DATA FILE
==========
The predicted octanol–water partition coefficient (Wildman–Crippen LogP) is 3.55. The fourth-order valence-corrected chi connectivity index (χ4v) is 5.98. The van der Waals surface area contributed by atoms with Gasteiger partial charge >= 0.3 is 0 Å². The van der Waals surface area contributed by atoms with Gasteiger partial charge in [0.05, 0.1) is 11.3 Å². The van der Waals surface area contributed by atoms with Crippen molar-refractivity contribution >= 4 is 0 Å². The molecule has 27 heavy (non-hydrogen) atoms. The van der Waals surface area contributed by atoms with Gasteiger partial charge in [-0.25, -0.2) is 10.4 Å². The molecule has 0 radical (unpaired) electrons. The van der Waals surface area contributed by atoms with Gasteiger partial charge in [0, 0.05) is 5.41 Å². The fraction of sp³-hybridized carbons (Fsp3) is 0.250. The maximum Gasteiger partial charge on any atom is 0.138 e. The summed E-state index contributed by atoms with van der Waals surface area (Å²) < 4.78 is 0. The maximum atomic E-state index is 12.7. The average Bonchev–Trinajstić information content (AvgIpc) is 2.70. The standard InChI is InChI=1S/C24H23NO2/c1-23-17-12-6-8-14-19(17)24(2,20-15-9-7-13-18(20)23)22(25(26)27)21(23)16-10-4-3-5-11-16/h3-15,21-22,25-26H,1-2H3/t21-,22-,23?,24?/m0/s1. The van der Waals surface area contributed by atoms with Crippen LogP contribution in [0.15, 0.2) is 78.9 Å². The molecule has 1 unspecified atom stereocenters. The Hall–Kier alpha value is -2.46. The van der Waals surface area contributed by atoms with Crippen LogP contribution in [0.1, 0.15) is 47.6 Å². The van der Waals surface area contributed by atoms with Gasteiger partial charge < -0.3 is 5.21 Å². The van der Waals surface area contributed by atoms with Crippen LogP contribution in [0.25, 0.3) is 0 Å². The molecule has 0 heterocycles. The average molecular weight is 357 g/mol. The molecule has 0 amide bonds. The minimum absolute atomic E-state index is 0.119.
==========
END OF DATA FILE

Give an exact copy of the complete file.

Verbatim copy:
The predicted octanol–water partition coefficient (Wildman–Crippen LogP) is 3.55. The fourth-order valence-corrected chi connectivity index (χ4v) is 5.98. The van der Waals surface area contributed by atoms with Gasteiger partial charge >= 0.3 is 0 Å². The van der Waals surface area contributed by atoms with Gasteiger partial charge in [0.05, 0.1) is 11.3 Å². The van der Waals surface area contributed by atoms with Crippen molar-refractivity contribution >= 4 is 0 Å². The molecule has 27 heavy (non-hydrogen) atoms. The van der Waals surface area contributed by atoms with Gasteiger partial charge in [-0.25, -0.2) is 10.4 Å². The molecule has 0 radical (unpaired) electrons. The van der Waals surface area contributed by atoms with Gasteiger partial charge in [0, 0.05) is 5.41 Å². The fraction of sp³-hybridized carbons (Fsp3) is 0.250. The maximum Gasteiger partial charge on any atom is 0.138 e. The summed E-state index contributed by atoms with van der Waals surface area (Å²) < 4.78 is 0. The maximum atomic E-state index is 12.7. The average Bonchev–Trinajstić information content (AvgIpc) is 2.70. The standard InChI is InChI=1S/C24H23NO2/c1-23-17-12-6-8-14-19(17)24(2,20-15-9-7-13-18(20)23)22(25(26)27)21(23)16-10-4-3-5-11-16/h3-15,21-22,25-26H,1-2H3/t21-,22-,23?,24?/m0/s1. The van der Waals surface area contributed by atoms with Crippen LogP contribution in [0.15, 0.2) is 78.9 Å². The molecule has 1 unspecified atom stereocenters. The Hall–Kier alpha value is -2.46. The van der Waals surface area contributed by atoms with Crippen LogP contribution in [0.1, 0.15) is 47.6 Å². The van der Waals surface area contributed by atoms with Gasteiger partial charge < -0.3 is 5.21 Å². The van der Waals surface area contributed by atoms with Crippen LogP contribution in [0.25, 0.3) is 0 Å². The molecule has 0 heterocycles. The average molecular weight is 357 g/mol. The molecule has 0 amide bonds. The minimum absolute atomic E-state index is 0.119.